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Back Safety, Safe Patient Handling, & Assisted Mobility Skills PowerPoint Presentation
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Back Safety, Safe Patient Handling, & Assisted Mobility Skills

Back Safety, Safe Patient Handling, & Assisted Mobility Skills

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Back Safety, Safe Patient Handling, & Assisted Mobility Skills

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  1. Back Safety,Safe Patient Handling,& Assisted Mobility Skills Finger Lakes DDSO New Employee Orientation April 2012

  2. What is Back Safety/Safe Patient Handling(SPH)?1 • A set of policies and programs designed to decrease the strain and injury on staff while they move and care for consumers • Focuses on minimizing and eliminating manual lifting by using equipment instead of the caregiver’s body • Legislation in NYS is passed in the Assembly and is pending in the Senate to make SPH mandatory in all healthcare facilities.

  3. Why is Back Safety/Safe Patient Handling important? • Healthcare work is among the most hazardous occupations in NYS2 • Back injury is the 2nd leading occupational injury3 • Back injuries are expensive2 • Cost of medical care • Cost to pay overtime coverage • Significant time is lost with injury • Mandated overtime, training new staff • Safe body mechanics are not enough to prevent injury3,5 • Prior to SPH, stand pivot transfers were the #1 way FLDDSO staff were injured when caring for consumers

  4. Benefits to Staff2 • Decreases Injuries • Decreases Pain and Muscle Fatigue • Decreases Lost Work Days • Decreases Overtime • Increases Morale • Increases Job Satisfaction • “My company/supervisor/worksite cares about me!” • SPH is an investment in the employee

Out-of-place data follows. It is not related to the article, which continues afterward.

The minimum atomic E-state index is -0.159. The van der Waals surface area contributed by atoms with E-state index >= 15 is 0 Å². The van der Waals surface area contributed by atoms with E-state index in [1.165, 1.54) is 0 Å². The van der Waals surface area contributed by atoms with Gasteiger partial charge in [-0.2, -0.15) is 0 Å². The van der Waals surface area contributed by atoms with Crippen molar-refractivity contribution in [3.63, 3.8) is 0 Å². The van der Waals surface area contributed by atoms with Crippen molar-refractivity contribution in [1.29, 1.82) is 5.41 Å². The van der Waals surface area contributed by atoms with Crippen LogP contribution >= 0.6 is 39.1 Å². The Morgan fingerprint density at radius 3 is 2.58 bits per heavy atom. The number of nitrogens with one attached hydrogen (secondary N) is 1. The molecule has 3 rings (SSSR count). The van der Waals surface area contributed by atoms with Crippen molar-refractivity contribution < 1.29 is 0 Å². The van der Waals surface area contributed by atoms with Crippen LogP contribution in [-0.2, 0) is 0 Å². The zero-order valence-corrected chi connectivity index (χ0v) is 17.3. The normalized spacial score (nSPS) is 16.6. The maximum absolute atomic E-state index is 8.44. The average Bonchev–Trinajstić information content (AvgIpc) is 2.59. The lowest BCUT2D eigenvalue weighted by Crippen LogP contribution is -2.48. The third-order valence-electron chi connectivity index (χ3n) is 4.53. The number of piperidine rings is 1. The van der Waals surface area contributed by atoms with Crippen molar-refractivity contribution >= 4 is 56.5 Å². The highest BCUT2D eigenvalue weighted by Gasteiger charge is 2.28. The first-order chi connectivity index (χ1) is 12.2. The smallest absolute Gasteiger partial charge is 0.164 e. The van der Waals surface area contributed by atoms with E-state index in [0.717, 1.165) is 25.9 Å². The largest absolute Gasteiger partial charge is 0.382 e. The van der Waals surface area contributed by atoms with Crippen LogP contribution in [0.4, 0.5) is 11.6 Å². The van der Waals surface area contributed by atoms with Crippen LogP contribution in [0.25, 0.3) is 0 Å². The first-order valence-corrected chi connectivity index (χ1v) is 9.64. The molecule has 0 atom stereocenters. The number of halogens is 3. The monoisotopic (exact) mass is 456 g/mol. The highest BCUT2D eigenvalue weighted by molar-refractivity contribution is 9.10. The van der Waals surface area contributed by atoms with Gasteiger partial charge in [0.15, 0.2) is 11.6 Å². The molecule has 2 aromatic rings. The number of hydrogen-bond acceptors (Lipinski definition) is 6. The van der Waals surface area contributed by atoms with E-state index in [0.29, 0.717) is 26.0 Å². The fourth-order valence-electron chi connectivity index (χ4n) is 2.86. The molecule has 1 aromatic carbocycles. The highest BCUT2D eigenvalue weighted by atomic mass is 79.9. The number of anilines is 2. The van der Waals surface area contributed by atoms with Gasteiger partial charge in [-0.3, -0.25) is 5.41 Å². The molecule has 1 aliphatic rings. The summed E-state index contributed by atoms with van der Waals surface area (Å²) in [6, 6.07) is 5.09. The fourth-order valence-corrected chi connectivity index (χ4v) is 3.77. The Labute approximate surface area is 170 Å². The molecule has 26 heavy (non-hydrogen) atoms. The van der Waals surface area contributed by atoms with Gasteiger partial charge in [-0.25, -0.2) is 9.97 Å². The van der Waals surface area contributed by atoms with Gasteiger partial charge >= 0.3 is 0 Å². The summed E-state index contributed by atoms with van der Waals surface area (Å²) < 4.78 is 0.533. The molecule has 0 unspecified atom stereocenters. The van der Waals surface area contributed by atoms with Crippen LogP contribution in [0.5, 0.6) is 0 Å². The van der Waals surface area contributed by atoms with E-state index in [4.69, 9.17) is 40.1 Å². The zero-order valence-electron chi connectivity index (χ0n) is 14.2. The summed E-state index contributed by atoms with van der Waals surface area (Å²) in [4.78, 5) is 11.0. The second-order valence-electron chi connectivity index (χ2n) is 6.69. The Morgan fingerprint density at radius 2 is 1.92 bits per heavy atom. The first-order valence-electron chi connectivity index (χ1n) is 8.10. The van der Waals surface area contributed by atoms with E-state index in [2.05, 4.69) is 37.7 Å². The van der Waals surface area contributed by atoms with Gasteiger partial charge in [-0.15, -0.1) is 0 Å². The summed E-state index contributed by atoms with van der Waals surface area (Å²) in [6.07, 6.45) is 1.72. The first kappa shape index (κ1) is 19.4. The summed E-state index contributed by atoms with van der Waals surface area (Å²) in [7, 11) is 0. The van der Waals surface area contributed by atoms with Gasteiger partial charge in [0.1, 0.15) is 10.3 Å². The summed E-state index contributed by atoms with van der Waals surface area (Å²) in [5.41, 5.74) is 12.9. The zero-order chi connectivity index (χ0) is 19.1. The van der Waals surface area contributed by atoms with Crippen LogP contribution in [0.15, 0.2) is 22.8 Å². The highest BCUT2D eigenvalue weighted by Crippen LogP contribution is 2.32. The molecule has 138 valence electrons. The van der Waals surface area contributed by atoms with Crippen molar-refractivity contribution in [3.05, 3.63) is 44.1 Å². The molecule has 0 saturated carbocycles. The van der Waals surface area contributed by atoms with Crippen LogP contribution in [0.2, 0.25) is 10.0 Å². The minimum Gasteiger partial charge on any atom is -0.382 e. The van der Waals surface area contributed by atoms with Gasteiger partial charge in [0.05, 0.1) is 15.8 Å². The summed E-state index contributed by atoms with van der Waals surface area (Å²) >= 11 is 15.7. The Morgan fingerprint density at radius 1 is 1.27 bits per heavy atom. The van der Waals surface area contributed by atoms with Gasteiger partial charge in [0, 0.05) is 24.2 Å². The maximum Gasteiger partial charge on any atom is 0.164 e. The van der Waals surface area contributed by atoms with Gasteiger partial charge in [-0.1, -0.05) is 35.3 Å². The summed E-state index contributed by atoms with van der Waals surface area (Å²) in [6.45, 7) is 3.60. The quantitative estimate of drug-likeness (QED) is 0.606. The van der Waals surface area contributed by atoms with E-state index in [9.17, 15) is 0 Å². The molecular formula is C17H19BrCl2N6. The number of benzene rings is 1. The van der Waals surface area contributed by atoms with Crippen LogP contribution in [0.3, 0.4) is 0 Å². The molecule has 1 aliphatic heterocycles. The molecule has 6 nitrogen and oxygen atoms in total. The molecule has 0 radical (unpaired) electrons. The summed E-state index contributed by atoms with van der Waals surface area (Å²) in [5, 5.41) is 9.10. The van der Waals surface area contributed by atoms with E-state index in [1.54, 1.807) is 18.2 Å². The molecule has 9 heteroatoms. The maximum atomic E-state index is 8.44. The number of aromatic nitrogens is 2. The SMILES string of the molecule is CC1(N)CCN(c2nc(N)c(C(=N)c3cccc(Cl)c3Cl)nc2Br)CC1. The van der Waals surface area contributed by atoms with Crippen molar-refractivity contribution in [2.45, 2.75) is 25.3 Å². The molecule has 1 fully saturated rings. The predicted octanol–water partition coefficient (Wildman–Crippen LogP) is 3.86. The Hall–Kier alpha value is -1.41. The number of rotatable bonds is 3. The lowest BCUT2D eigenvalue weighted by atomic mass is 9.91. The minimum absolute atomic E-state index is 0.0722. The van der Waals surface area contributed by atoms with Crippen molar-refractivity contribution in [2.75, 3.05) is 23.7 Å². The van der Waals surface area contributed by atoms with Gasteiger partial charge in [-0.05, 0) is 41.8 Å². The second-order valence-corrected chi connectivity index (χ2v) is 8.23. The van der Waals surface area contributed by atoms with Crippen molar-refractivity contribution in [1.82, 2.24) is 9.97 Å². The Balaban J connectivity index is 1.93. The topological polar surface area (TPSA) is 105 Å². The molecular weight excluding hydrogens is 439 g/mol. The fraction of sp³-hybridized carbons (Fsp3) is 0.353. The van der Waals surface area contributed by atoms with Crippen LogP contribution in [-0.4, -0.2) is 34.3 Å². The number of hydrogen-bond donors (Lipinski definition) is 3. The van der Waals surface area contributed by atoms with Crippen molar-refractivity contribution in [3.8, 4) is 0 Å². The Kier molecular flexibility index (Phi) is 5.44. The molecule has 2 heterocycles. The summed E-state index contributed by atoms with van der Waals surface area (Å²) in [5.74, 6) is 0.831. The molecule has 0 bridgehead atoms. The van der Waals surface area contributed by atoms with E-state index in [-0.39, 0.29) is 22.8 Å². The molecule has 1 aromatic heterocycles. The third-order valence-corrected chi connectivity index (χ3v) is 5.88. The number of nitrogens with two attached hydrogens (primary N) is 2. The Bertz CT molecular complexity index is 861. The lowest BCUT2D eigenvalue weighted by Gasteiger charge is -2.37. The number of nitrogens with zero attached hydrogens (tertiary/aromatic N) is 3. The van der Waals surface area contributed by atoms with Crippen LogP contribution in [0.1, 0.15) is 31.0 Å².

5. Consumer Benefits of SPH2 • Improves quality of life • Lowers levels of depression and “behaviors” • Consumers feel more secure and less anxious when being transferred in a consistent manner • Improves urinary continence • Increases consumer participation in activities • Increases level of daytime alertness • Increases/maintains upper extremity ROM • Decreases fall risk • Decreases in fractures (spiral, compression) • Decreases skin tears and bruising

  6. What About the Consumers? • Bottom line: • We can not provide safe care for the consumers if we do not take care of ourselves!

  7. Back Safety Injuries Risk Factors Proper Lifting

  8. Healthy Spine Image from Image from

  9. Posture • Purpose of the spine: • Protects the spinal nerve • Demo: posture/curves • Muscles support the spine • Back muscles tend to be small in size • Lifting muscles are larger quads and gluts • Good posture relies on flexibility & core strength • Stretch your low back into extension • Strengthen your abs Image from: